View Full Version : Syria: Wish You Were Here?

04-12-2013, 05:15 PM
Syria: Wish You Were Here? (http://dangerousmagazine.com/2013/03/29/syria-wish-you-were-here/), by Robert Young Pelton. Dangerous, 29 March 2013.

Dirty wars attract a wide variety of odd types: Volunteers, journos, freedom fighters, NGOs, businessmen and even tourists. The traditional concept of war as one group of soldiers battling another until the other side surrenders or is vanquished is long outdated, as are many of the traditional roles associated with such a conflict. Among traditional wars have been the so-called neutrals—journalists, aid workers, NGOs and supposedly civilians protected in battle by The Hague or after capture by the Geneva Conventions. Today’s wars make few distinctions between combatants and non-combatants, warfighter and peacemaker, observer or participant. Researchers will find few clearly delineated targets. The traditional barriers and lines that define players on the battlefield have also blurred.

In the case of journalism, the lines are thoroughly muddled. The roles and positions of citizen journalists, official embeds, propagandists, counter propagandists, hackers, hoaxers, unilaterals and credentialed media are no longer discrete. The NGO and humanitarian world finds itself powerless and targeted, with even the UN scrambling for cover, its workers being kidnapped by the dozen. There is currently no better place than Syria to delve into these rapidly shifting roles of communication.

04-12-2013, 08:11 PM
Matt VanDyke: Filmmaker/Fighter (http://dangerousmagazine.com/2013/03/29/matt-vandyke-filmmakerfighter/), by Robert Young Pelton. Dangerous, 29 March 2013.

Thirty-three year old Matt VanDyke is pissed. Mostly at journalists who classify him as a freedom fighter posing as a journalist. “I am not there to observe. I am there to fight.” The irony does not escape Matt who after fighting in Libya decided to return to Syria as a propagandist-documentary maker, and in July, after inviting donors to “join the Arab Spring,” ended up getting kicked off Kickstarter. But not before 60 donors pledged $15,135 of the modest $19,500 budget to fund his “propaganda” documentary. Kickstarter does not support high-risk activities or charities, and the donors were never charged for their contributions.

He went anyways and is now working on a 15-minute film that focuses on young Syrians trying to change their country. He has been called “reckless and irresponsible” by the executive director of the Committee To Protect Journalists, described as “mentally unstable” by a human rights group employee, and on occasion pummeled by the working press.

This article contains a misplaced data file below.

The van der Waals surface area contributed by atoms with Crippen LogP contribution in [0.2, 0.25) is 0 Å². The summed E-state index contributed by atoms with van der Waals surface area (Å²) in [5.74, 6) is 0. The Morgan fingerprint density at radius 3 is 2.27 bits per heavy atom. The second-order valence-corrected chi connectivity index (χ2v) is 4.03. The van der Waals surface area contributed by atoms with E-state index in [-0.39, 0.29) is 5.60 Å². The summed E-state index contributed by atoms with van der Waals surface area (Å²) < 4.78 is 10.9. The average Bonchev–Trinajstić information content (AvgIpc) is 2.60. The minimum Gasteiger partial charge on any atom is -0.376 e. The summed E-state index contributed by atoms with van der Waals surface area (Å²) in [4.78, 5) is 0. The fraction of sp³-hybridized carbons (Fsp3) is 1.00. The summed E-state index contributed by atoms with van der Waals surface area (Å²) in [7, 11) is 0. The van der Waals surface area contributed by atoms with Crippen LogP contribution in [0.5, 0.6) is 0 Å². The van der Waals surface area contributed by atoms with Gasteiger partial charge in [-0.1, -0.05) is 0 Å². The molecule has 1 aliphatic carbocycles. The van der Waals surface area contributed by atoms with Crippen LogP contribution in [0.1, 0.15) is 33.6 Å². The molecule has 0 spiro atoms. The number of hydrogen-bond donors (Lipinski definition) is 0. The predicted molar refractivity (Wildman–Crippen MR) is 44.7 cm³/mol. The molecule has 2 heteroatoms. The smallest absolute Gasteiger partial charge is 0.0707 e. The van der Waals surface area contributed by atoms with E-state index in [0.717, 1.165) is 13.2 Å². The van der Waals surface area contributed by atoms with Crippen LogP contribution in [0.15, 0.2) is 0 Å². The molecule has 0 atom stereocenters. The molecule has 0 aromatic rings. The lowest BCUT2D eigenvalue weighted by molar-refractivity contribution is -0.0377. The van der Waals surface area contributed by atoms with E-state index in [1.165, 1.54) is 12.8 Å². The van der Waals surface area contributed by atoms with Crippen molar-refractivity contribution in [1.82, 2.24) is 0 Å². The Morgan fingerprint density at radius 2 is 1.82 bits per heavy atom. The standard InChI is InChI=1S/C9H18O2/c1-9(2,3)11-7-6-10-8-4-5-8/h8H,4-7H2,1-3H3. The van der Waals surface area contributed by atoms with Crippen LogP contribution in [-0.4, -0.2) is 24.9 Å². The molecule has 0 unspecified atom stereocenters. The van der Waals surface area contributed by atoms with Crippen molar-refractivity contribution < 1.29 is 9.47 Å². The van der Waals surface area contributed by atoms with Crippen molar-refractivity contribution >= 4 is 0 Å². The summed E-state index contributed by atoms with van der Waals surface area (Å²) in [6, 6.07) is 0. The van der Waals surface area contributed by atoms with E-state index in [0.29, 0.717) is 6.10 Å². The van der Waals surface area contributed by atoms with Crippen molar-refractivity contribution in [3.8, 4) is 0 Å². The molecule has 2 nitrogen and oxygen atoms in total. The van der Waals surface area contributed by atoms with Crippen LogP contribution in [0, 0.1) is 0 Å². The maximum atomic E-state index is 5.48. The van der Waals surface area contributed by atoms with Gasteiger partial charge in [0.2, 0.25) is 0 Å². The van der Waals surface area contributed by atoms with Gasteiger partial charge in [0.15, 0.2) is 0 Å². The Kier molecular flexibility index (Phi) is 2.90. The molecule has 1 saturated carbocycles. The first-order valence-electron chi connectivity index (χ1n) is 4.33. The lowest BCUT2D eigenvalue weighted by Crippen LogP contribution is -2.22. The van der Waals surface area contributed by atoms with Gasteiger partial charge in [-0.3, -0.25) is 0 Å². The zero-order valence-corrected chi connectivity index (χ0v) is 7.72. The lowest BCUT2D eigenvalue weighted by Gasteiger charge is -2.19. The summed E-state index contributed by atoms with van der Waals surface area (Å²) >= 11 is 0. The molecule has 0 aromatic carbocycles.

Journalists are pissed at VanDyke. Mostly for the cavalier and vague way they insist he shifts between journalist and fighter. Credentialed media say that his actions endanger the safety of journalists in rapidly changing and confusing wars like Syria, Mali, Yemen and others.

More irritating to the media is a Heminwayesque self-promotional approach to documenting and participating in conflict. Despite their disapproval of VanDyke’s methods, he has no problem finding a journalist or outlet willing to interview him. In the modern world of love-hate relationships between journalists and their subjects, he may be the most valid, embarrassing and intelligent litmus test of moral purpose in modern conflict coverage.

04-23-2013, 10:19 PM
Interesting cause and effect - unintended or intended?

Hackers who support Syrian President Bashar Assad claimed responsibility Tuesday for hijacking an Associated Press Twitter account and falsely tweeting that explosions were rattling the White House.

"Ops! @AP get owned by Syrian Electronic Army! #SEA #Syria #ByeByeObama" tweeted an account tied to the hacking group, linking to a screenshot of the hacked AP account.

The false tweet also claimed President Obama had been injured. It made little traction with other news organizations. Other Twitter accounts tied to the news agency quickly disavowed the fake tweet. White House spokesman Jay Carney told reporters at a regularly scheduled news briefing Tuesday that the president was fine.


Though the story was a fake, the repercussions of it are quite real, with the Dow Jones Industrial Average taking a 100 point hit in the moments following the fake tweet.

05-01-2013, 10:01 PM
I've been following Mr. VanDyke for a while and have found his transitions between "journalist" and "rebel" a little disconcerting.

His experiences in Libya seemed less . . . overwhelmingly political . . . in comparison to his current postings from and about Syria.

I wonder at what point the US will become concerned as they did with Eric Harroun.

05-01-2013, 10:06 PM
Actually reading the article :D

Lines like "Syria resembles that of Libya only to the untrained onlooker" stand out pretty sharply. 18 months ago I thought Syria was just like Libya.

05-03-2013, 11:06 PM
I wonder at what point the US will become concerned as they did with Eric Harroun.
When he starts saying mean things about Zionists on his Facebook they will.

05-07-2013, 11:57 AM
On Monday, The Onion, a news parody site, became the latest publication to have its Twitter account hacked by the Syrian Electronic Army.

The group, which supports Syria’s embattled president, Bashar Al-Assad, posted several anti-Israel messages to The Onion’s nearly 5 million Twitter followers. Another message read, “UN retracts report of Syrian chemical weapon use: Lab tests confirm it is Jihadi body odor.”


05-10-2013, 05:24 PM
How the Syrian Electronic Army Hacked The Onion

This is a write-up of how the Syrian Electronic Army hacked The Onion. In summary, they phished Onion employees’ Google Apps accounts via 3 seperate methods.